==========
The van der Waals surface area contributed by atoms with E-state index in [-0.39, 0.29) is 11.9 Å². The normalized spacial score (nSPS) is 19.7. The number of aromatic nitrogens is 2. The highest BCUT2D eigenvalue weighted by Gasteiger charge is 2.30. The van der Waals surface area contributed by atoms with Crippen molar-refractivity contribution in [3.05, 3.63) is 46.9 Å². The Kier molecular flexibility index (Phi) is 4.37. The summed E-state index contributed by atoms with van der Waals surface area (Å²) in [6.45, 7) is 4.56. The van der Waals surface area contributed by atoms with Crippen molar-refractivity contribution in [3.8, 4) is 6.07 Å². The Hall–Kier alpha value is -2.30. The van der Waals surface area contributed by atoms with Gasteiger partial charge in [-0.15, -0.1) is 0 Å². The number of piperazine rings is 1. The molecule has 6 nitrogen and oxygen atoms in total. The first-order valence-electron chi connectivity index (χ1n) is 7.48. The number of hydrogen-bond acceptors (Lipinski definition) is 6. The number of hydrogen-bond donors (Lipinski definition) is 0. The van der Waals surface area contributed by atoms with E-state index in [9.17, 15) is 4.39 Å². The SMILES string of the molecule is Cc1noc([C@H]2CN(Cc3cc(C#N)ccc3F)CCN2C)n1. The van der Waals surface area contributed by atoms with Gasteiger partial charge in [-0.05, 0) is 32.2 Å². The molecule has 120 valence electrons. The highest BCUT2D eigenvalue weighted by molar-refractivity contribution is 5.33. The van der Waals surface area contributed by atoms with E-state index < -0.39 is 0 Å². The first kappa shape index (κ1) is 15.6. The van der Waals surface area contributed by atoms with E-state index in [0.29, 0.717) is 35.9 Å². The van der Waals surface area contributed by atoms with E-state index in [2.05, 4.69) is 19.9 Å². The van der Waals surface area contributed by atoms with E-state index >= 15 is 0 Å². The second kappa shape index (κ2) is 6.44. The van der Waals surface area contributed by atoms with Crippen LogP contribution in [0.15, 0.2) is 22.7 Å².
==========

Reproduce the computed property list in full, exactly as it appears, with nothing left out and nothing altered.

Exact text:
The van der Waals surface area contributed by atoms with E-state index in [-0.39, 0.29) is 11.9 Å². The normalized spacial score (nSPS) is 19.7. The number of aromatic nitrogens is 2. The highest BCUT2D eigenvalue weighted by Gasteiger charge is 2.30. The van der Waals surface area contributed by atoms with Crippen molar-refractivity contribution in [3.05, 3.63) is 46.9 Å². The Kier molecular flexibility index (Phi) is 4.37. The summed E-state index contributed by atoms with van der Waals surface area (Å²) in [6.45, 7) is 4.56. The van der Waals surface area contributed by atoms with Crippen molar-refractivity contribution in [3.8, 4) is 6.07 Å². The Hall–Kier alpha value is -2.30. The van der Waals surface area contributed by atoms with Gasteiger partial charge in [-0.15, -0.1) is 0 Å². The number of piperazine rings is 1. The molecule has 6 nitrogen and oxygen atoms in total. The first-order valence-electron chi connectivity index (χ1n) is 7.48. The number of hydrogen-bond acceptors (Lipinski definition) is 6. The number of hydrogen-bond donors (Lipinski definition) is 0. The van der Waals surface area contributed by atoms with E-state index in [9.17, 15) is 4.39 Å². The SMILES string of the molecule is Cc1noc([C@H]2CN(Cc3cc(C#N)ccc3F)CCN2C)n1. The van der Waals surface area contributed by atoms with Gasteiger partial charge in [-0.05, 0) is 32.2 Å². The molecule has 120 valence electrons. The highest BCUT2D eigenvalue weighted by molar-refractivity contribution is 5.33. The van der Waals surface area contributed by atoms with E-state index < -0.39 is 0 Å². The first kappa shape index (κ1) is 15.6. The van der Waals surface area contributed by atoms with E-state index in [0.29, 0.717) is 35.9 Å². The van der Waals surface area contributed by atoms with E-state index in [2.05, 4.69) is 19.9 Å². The van der Waals surface area contributed by atoms with E-state index >= 15 is 0 Å². The second kappa shape index (κ2) is 6.44. The van der Waals surface area contributed by atoms with Crippen LogP contribution in [0.15, 0.2) is 22.7 Å².